where q is the electron charge (1.60 x 10-19 C) and B is the measurement bandwidth. For example, a “steady” current of 1 A actually has an rms fluctuation of 57 nA, measured in a 10-kHz bandwidth; i.e., it fluctuates by about 0.000006%. The relative fluctuations are larger for smaller currents: A “steady” current of 1 µA actually has an rms current-noise fluctuation, over 10 kHz, of 0.006%, i.e., -85 dB. At 1 pA dc, the rms current fluctuation (same bandwidth) is 56 fA, i.e., a 5.6% variation! Shot noise is ‘rain on a tin roof.’ This noise, like resistor Johnson noise, is Gaussian and white.

“The shot noise formula given earlier assumes that the charge carriers making up the current act independently. That is indeed the case for charges crossing a barrier, as for example the current in a junction diode, where the charges move by diffusion; but it is not true for the important case of metallic conductors, where there are long-range correlations between charge carriers. Thus the current in a simple resistive circuit has far less noise than is predicted by the shot noise formula.* Another important exception to the shot-noise formula is provided by our standard transistor current-source circuit, in which negative feedback acts to quiet the shot noise.”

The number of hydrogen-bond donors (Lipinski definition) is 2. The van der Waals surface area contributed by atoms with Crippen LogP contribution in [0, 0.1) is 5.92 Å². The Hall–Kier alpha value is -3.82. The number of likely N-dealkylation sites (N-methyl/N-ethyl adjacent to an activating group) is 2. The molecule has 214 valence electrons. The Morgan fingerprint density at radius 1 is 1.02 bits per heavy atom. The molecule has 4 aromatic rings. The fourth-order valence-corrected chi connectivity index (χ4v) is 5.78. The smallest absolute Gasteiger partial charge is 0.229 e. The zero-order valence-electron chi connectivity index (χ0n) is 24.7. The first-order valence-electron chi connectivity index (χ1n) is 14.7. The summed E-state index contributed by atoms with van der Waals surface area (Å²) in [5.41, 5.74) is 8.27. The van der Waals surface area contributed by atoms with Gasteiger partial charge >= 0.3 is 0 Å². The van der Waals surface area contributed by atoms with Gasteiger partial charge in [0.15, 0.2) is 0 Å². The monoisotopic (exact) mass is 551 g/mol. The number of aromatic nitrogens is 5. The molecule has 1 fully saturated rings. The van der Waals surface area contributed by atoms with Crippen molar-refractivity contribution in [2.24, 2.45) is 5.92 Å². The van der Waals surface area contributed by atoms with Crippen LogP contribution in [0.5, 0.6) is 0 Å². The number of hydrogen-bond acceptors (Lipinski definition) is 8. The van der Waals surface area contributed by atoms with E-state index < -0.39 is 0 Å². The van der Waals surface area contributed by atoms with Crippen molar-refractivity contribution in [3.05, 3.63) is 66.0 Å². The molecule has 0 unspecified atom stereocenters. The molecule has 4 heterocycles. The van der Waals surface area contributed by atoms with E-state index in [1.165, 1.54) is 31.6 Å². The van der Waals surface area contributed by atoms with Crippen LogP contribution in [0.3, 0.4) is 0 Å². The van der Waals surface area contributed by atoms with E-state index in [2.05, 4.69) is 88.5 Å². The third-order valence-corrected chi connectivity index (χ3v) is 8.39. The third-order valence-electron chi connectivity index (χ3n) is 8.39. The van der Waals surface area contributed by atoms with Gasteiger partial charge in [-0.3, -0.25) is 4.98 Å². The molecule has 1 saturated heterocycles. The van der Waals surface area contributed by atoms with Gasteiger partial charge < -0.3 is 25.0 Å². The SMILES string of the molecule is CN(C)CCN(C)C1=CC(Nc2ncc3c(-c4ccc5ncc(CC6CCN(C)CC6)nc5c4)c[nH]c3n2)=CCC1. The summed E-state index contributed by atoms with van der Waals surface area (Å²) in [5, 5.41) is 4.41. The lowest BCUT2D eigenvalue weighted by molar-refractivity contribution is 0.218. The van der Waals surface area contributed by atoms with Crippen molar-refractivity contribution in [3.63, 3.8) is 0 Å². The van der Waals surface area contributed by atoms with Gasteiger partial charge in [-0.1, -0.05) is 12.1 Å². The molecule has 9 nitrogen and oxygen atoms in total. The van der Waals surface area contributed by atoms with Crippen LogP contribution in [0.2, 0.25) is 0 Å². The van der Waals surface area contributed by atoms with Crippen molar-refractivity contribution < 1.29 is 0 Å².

*Italics ours
1Goldman, Stanford, Frequency Analysis, Modulation, and Noise. New York: McGraw-Hill Book Company, 1948, p. 352.
2Horowitz, Paul and Winfield Hill, The Art of Electronics, 2nd edition. Cambridge (UK): Cambridge University Press, 1989, pp. 431-2.